Dating for educators
Dating violence can inflict long‑lasting pain, putting survivors at increased risk of substance abuse, depression, poor academic performance, suicidal ideation, and future violence. In one Texas high school, a student was raped in the band room.
After reporting it to her teacher, she was told to confront her attacker to discuss what happened.
However, nearly 1 in 4 high school students will experience some form of dating abuse before they graduate.
Safe Voices’ educators are committed to providing prevention-based programming to youth in each county.
From infants to the elderly, it affects people in all stages of life.
Many more survive violence and suffer physical, mental, and or emotional health problems throughout the rest of their lives.
We are working together to raise awareness, develop effective prevention strategies, and educate young people about healthy relationships.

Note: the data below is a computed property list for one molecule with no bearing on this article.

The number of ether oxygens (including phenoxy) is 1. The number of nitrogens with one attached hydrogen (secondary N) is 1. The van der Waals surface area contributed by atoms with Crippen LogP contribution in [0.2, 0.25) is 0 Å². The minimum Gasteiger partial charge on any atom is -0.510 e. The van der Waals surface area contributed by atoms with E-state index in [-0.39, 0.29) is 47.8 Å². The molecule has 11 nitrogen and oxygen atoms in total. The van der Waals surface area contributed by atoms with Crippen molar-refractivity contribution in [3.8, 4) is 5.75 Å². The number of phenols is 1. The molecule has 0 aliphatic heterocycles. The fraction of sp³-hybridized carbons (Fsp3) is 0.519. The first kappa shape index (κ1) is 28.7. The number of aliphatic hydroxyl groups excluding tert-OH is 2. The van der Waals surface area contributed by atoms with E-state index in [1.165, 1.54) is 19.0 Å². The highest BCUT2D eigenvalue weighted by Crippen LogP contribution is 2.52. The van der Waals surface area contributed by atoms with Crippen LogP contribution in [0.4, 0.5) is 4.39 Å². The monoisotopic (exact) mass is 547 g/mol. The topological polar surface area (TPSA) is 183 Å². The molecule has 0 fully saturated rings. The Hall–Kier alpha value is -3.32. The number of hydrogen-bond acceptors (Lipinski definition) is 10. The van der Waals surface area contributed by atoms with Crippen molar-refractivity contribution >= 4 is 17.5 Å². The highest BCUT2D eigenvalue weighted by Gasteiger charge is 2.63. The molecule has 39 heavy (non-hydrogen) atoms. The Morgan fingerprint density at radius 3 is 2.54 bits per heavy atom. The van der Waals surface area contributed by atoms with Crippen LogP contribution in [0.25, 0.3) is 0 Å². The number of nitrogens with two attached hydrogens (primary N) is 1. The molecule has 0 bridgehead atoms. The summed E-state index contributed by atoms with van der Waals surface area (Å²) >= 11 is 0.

Dating abuse is a common issue that is often overlooked among youth.
Educators include anyone who works with teens in a learning capacity and/or setting, from teachers, administrators, and counselors to coaches, youth mentors, and other school and after-school personnel.Break the Cycle has resources to help parents talk to their children about abusive relationships and, if necessary, help their child get out of an abusive relationship.They also provide resources for educators on developing a dating violence policy for their schools, training school personnel, and educating students on the issue.They can conduct trainings, provide materials, and make referrals as needed.They also serve as youth advocates and are available to meet one-on-one with youth who feel unsafe in their relationships.